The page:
Skip to main content

Landis Decision Announced - Appeal Denied!

CyclingNews and other outlets are reporting today that Floyd Landis has lost his appeal to overturn the sanction for his positive drug test from the 2006 Tour de France. The arbitration panel was split 2 to 1, with Christopher Campbell dissenting. 

It is anticipated that ASO, the organizer of the Tour de France, will now officially remove Landis as the winner of the 2006 race and will name Oscar Pereiro in Landis' place. Landis will now be required to serve his 2 year ban, which will likely date from the end of the 2006 Tour (although the New York Times is stating that the ban will be retroactive to January 30th of 2007).

At this point, Landis can either accept the decision of the panel, or he can appeal to the Court of Arbitration for Sport (CAS). He has a month to file the appeal. I would look for it by this time tomorrow. 

The 84 page decision acknowledges that the initial screening test to measure his testosterone levels was not done according to WADA rules, but that the later IRMS test was accurate. Much of Landis' case was based on improper procedures & calibrations related to the IRMS testing at the Chatenay-Malabry lab. The report goes on to state: "...the Panel finds that the practises of the Lab in training its employees appears to lack the vigor the Panel would expect in the circumstances given the enormous consequences to athletes" of an adverse analytical finding. It continues: "If such practises continue, it may well be that in the future, an error like this could result in the dismissal" of a positive finding by the lab. 

This is said to be the reason behind Campbell's dissent. He feels that Landis case should have been one of those dismissed. He goes on to say: "...the T-E ratio test is acknowledged as a simple test to run. The IRMS test is universally acknowledged as a very complicated test to run, requiring much skill. If the LNDD couldn't get the T-E ratio test right, how can a person have any confidence that LNDD got the much more complicated IRMS test correct?" 

Given how the UCI has handled information about positive drug tests in the past, it is no surprise that the UCI's Pat McQuaid was already aware of the decision before it was announced. McQuaid states that "...justice has been done and this is what the UCI felt was correct all along."

Landis states: ''This ruling is a blow to athletes and cyclists everywhere. For the Panel to find in favor of USADA when, with respect to so many issues, USADA did not manage to prove even the most basic parts of their case shows that this system is fundamentally flawed. I am innocent, and we proved I am innocent.''

It is said that Landis spent over $2 million dollars defending his case. There is no doubt that the appeal will cost him even more. Should he, at this point, spend his money on fairness for all athletes or continue to fight for himself? If the ban was to date to the end of the 2006 Tour, I would say yes. He would be able to come back and race in the Vuelta next year. See my previous post for my opinions on this.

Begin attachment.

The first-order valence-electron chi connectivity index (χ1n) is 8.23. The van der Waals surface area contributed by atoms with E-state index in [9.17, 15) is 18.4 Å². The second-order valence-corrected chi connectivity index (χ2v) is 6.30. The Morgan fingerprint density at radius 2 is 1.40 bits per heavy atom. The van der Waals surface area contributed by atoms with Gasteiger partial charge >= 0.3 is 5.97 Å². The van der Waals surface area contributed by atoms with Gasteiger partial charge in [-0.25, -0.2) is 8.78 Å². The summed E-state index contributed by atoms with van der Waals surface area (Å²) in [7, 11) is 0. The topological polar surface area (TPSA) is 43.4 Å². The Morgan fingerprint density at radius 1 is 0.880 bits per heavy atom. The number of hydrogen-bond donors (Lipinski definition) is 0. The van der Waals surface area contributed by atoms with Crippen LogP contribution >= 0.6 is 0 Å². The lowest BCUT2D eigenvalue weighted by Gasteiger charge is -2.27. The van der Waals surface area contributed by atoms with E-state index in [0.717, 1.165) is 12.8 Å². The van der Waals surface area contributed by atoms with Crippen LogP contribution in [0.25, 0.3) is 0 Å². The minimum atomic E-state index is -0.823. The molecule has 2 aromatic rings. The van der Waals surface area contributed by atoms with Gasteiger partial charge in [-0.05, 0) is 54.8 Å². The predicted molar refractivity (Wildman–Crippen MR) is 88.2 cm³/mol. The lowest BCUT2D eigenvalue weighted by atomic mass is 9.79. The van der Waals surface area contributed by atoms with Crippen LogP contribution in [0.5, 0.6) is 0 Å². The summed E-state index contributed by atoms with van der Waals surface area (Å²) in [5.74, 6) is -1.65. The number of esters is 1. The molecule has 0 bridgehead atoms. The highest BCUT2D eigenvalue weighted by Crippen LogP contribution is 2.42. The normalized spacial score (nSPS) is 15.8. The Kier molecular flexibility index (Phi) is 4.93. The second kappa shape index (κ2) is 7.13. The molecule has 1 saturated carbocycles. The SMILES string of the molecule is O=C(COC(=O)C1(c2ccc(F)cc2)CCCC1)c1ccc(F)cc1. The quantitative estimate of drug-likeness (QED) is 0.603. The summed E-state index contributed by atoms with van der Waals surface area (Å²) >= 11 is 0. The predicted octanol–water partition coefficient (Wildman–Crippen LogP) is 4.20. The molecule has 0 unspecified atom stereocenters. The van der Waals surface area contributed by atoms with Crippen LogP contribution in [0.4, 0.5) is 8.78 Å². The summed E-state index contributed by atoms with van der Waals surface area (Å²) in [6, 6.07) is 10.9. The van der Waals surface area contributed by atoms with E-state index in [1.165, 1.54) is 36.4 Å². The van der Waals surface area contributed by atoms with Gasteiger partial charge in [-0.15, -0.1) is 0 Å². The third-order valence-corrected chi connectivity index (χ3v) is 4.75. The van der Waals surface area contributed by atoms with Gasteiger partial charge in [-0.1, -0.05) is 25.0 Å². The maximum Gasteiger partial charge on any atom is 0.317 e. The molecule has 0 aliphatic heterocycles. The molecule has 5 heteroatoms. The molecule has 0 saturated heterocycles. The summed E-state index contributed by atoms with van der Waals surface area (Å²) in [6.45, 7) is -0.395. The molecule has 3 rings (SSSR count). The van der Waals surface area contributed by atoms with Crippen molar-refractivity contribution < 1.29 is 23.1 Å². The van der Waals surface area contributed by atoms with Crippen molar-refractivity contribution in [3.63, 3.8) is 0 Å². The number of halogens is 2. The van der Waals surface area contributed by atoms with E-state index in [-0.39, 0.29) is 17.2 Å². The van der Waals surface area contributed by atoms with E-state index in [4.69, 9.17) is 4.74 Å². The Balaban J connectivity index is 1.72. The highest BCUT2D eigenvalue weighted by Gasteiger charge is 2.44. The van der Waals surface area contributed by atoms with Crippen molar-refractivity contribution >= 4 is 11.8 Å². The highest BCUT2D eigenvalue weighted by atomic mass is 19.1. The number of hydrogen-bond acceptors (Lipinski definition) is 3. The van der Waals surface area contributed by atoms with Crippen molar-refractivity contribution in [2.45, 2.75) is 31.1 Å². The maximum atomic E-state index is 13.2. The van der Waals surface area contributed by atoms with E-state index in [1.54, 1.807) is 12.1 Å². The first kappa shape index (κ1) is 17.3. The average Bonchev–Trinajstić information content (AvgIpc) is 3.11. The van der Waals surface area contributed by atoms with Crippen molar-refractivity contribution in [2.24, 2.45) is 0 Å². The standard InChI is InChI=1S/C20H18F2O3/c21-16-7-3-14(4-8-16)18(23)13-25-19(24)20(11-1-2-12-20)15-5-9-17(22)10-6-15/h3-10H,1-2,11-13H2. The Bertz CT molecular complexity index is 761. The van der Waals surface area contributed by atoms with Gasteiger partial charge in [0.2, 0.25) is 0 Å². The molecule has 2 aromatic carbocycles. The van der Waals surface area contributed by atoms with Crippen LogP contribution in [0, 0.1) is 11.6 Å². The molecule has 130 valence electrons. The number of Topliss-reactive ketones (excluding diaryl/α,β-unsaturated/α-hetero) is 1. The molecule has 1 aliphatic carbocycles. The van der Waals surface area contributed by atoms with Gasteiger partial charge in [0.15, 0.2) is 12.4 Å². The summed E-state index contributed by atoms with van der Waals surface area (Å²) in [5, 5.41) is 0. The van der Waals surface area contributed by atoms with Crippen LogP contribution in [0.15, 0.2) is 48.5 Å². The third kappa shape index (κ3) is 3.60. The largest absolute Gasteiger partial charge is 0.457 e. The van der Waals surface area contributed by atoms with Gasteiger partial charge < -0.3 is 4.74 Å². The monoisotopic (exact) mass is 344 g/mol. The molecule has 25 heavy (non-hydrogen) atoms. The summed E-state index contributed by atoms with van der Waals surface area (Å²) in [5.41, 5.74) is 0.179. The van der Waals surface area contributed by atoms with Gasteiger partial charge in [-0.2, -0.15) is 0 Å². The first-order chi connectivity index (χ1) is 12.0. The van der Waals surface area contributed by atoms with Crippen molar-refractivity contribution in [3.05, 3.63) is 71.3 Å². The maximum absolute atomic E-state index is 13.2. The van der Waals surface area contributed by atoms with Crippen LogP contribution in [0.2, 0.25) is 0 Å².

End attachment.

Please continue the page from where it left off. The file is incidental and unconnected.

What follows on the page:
Popular posts from this blog

Lance Breaks His Silence On The Landis Decision

When first asked a couple of weeks ago about the decision in the Floyd Landis case, Lance Armstrong basically implied that he didn't keep up with cycling anymore and that he didn't have time to look at it.

Now, in a new interview released yesterday, Armstrong blasts the decision of the arbitration panel and states that he feels that Landis would have been exonerated by a jury.

It's about time he spoke up. He may be focused on finding a cure for cancer, but he needs to recognize that for most Americans, he is the person that comes to mind when they think about professional cycling.

Specialized Rolls Out 2008 Products In Advance Of Interbike

Specialized has already rolled out much of their new products for 2008 in advance of Interbike. 

Saddles: Specialized found that, because of its comfort and light weight, many of their mountain bike riders were using the Toupe road saddle off road. They saw that they could use the same technology to make an MTB saddle that is as light and comfortable, but more durable and off road specific. The result is the new Phenom saddle.
They also are rolling out a new time trial/tri saddle called the Tri-Tip. This is very similar to the Toupe, but with a longer and wider, slighty more padded nose.
Tires: Specialized grew their tire team this year and worked with long time advisor Ned Overend on a new line of mountain bike tires. This year sees the introduction of the Control line, with S-Works, Captain, Armadillo and S-Carve models. The S-Works tire was designed to be lighter while increasing cut resistance. 
The Captain is an all around tire, while the Armadillo is focused on overall durability. 
The…

First "Look" at Look 586 Road Frame

The new Bikeradar.com site (formerly cycling.co.uk) gives a first look at Look's new 586 high modulus carbon road frame that will come out in 2008. 
It is 100g lighter than the frame it replaces. Like it's predecessor, it has an integrated seatpost, but this model includes elastomer blocks in the post that will help to soften the ride a little bit. 
The same article mentions the introduction of the Keo Grip cleat. Apparently this is the Keo cleat with some rubber grip pads to help keep your feet under you when walking. 
The new products can be seen at Look Cycle's web site.
As an aside, I see that the review was written by Gary Boulanger, of the late, great Cycles Gaansari.